Magic the Gathering

It might be for you

Hang on for a minute...we're trying to find some more stories you might like.


Email This Story






Friday night, 6 p.m., Dewey Hall, room 132: It’s where the Magic happens.

This is the meeting place of a club dedicated to playing Magic: The Gathering, a trading card game that has been around since 1993 and has steadily gained popularity over the years. It simulates one-on-one battle through the use of cards that represent spells or fantastical creatures, and depending on the format or your opponent’s skill level, requires varying amounts of skill and luck to come away victorious.

You may have seen flyers on bulletin boards around campus to promote the club — it’s always open to new members.

“We have a very welcoming community,” said Siobhàn Anderson, an experienced Magic player and former councilmember of the club. “[New players] might actually be overwhelmed at first, the amount of times we’re like, ‘Come on, come play, don’t be shy.’”

According to councilmember and co-founder Sawyer Judkins’ estimation, the club has an average of 12 to 20 regular players. “We have tournaments every week,” he said. “You need eight [people] to fire a three-round tournament… We rarely ever have to not fire one off. A lot of times people just show up.”

The tournaments themselves change each week, based on the format that’s been chosen. “It’s not just, you have the cards, you play them,” Judkins said. “There’s a bunch of different formats, which take groups of cards from different sets and time periods and put them together in certain chunks.”

With these possible variations in game play, it makes sense that avid players might have a multitude of cards at their disposal. Anderson quickly tallied her total to be 280 in decks, plus extra cards.

However, after a long moment of thought and the help of a calculator, Judkins replied with a rather more intimidating number: “9600, at least,” she said. “I have more sitting on my table that I haven’t sorted and I just bought… 81 packs with 15 cards each… I have a lot.”

The more experienced players in the club are generally willing to lend out a deck or two from their extensive collections if it means initiating a new player into the group. “We have a lot of players on campus who have decks specifically designed for teaching,” Judkins said.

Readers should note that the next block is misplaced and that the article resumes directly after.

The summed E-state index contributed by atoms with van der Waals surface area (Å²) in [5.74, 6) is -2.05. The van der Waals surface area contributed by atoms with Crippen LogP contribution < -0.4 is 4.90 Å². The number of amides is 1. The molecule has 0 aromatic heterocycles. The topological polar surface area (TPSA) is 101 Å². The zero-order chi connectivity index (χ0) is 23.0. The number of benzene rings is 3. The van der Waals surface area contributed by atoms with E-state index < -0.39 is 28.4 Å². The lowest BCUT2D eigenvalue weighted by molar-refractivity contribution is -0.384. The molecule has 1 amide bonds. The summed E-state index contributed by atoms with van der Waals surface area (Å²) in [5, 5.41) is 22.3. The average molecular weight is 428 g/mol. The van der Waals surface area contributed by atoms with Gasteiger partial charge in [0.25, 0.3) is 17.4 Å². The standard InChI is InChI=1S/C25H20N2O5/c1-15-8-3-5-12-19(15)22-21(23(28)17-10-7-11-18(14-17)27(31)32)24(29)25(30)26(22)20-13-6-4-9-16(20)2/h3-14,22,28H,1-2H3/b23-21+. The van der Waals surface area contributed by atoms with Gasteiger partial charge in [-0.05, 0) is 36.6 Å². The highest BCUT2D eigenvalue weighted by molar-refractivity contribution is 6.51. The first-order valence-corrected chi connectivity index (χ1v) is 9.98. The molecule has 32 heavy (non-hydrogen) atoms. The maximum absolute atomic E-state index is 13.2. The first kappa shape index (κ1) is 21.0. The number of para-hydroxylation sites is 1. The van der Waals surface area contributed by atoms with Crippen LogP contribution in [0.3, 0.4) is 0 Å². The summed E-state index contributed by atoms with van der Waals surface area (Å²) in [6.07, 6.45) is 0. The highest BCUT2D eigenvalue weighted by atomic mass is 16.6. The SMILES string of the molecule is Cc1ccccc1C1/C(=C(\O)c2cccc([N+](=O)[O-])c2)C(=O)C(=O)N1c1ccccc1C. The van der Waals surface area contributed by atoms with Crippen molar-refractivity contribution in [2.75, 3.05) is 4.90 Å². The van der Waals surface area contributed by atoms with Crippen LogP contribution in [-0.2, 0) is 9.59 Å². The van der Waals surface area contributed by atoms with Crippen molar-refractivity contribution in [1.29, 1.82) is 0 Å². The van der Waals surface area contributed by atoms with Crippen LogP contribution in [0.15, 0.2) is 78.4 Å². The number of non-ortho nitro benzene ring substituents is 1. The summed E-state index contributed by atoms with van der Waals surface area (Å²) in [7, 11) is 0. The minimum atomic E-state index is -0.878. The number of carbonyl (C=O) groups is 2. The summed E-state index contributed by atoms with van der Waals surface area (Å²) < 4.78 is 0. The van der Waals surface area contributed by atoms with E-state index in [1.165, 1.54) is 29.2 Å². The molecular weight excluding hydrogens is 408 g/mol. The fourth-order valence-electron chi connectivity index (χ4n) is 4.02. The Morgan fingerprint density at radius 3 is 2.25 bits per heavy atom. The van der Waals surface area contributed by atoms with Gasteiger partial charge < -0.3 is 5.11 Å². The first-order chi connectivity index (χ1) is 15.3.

But being taught doesn’t necessarily mean you’ll learn. “You have to be pretty motivated to want to learn how to play,” he said. “If you’re being forced to play it doesn’t really work. That’s my biggest thing: If someone’s interested, they should be interested.” The emphasis lay heavily on his last two words, attesting to his sincerity.

“I think that some people don’t understand the club from the outside,” Anderson said, referring to negative comments and misconceptions about the club. “I have heard some things… People being like, ‘Really? Magic? Isn’t that for elementary schoolers?’”

Judkins agreed that his experience with such comments was similar. “All I hear is people being like, ‘Heh, Magic. You guys are a bunch of nerds,’” he said. “And whatever. I don’t care. We don’t care. We’re playing what we enjoy.”

In addition to its weekly games, the club has participated in an entirely different sort of magic: the magic of Christmas. As community service last year, the club collected donations for Lamoille County’s Toys for Tots organization. “One of our members brought in this giant teddy bear for his donation,” Anderson said. “I brought it in and dropped it off, and there was this little girl going, ‘Ahhhhh!’… So that was really cool, to be able to see this little girl, and the parents actually came up and thanked me personally for it.”

Judkins and Anderson said that they would like to continue the fundraiser this year, with better advertising to hopefully attract more donations.

At its core, though, the club is really about having fun and getting an opportunity to spend time with like-minded people.

“We…provide people who are interested in playing, or do play, a safe environment to be able to play and not feel judged for what they enjoy doing,” Judkins said. “People know that every Friday, Dewey 132, they can show up at six and just be able to be there, have a fun time, and not worry about who’s going to be watching.”

Anderson also added a word to the women: “Even if you’re a girl and you think, ‘Oh, this is a guy-dominant club,’ it kind of used to be but now it’s pretty good. About 25 percent of our players are female, so… Girls, feel free to come on by.”